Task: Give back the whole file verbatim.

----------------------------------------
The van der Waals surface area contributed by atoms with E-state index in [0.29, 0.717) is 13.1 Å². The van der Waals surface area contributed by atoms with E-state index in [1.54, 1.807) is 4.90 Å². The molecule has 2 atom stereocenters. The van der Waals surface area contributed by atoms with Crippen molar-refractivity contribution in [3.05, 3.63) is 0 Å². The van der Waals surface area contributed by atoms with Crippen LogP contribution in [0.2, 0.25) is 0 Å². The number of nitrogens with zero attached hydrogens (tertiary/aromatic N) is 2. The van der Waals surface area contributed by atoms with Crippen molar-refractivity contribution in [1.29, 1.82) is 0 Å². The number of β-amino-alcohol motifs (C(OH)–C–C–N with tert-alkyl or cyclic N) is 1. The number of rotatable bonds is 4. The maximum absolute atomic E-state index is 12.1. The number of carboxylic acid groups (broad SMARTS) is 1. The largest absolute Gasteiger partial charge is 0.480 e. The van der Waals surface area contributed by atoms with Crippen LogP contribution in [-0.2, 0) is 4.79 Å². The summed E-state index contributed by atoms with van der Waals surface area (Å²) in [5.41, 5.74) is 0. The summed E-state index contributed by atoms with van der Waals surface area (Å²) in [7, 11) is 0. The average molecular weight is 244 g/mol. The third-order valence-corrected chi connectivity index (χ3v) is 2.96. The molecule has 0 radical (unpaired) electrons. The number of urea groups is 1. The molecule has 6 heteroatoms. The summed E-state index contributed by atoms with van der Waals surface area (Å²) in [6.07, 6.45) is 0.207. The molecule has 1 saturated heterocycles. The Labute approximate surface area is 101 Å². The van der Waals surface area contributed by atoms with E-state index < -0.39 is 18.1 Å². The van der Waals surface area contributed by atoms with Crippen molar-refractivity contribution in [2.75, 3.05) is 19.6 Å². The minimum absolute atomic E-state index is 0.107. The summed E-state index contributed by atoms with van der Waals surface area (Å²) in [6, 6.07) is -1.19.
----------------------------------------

The van der Waals surface area contributed by atoms with E-state index in [0.29, 0.717) is 13.1 Å². The van der Waals surface area contributed by atoms with E-state index in [1.54, 1.807) is 4.90 Å². The molecule has 2 atom stereocenters. The van der Waals surface area contributed by atoms with Crippen molar-refractivity contribution in [3.05, 3.63) is 0 Å². The van der Waals surface area contributed by atoms with Crippen LogP contribution in [0.2, 0.25) is 0 Å². The number of nitrogens with zero attached hydrogens (tertiary/aromatic N) is 2. The van der Waals surface area contributed by atoms with Crippen molar-refractivity contribution in [1.29, 1.82) is 0 Å². The number of β-amino-alcohol motifs (C(OH)–C–C–N with tert-alkyl or cyclic N) is 1. The number of rotatable bonds is 4. The maximum absolute atomic E-state index is 12.1. The number of carboxylic acid groups (broad SMARTS) is 1. The largest absolute Gasteiger partial charge is 0.480 e. The van der Waals surface area contributed by atoms with Crippen LogP contribution in [-0.2, 0) is 4.79 Å². The summed E-state index contributed by atoms with van der Waals surface area (Å²) in [5.41, 5.74) is 0. The summed E-state index contributed by atoms with van der Waals surface area (Å²) in [7, 11) is 0. The average molecular weight is 244 g/mol. The third-order valence-corrected chi connectivity index (χ3v) is 2.96. The molecule has 0 radical (unpaired) electrons. The number of urea groups is 1. The molecule has 6 heteroatoms. The summed E-state index contributed by atoms with van der Waals surface area (Å²) in [6.07, 6.45) is 0.207. The molecule has 1 saturated heterocycles. The Labute approximate surface area is 101 Å². The van der Waals surface area contributed by atoms with E-state index < -0.39 is 18.1 Å². The van der Waals surface area contributed by atoms with Crippen molar-refractivity contribution in [2.75, 3.05) is 19.6 Å². The minimum absolute atomic E-state index is 0.107. The summed E-state index contributed by atoms with van der Waals surface area (Å²) in [6, 6.07) is -1.19.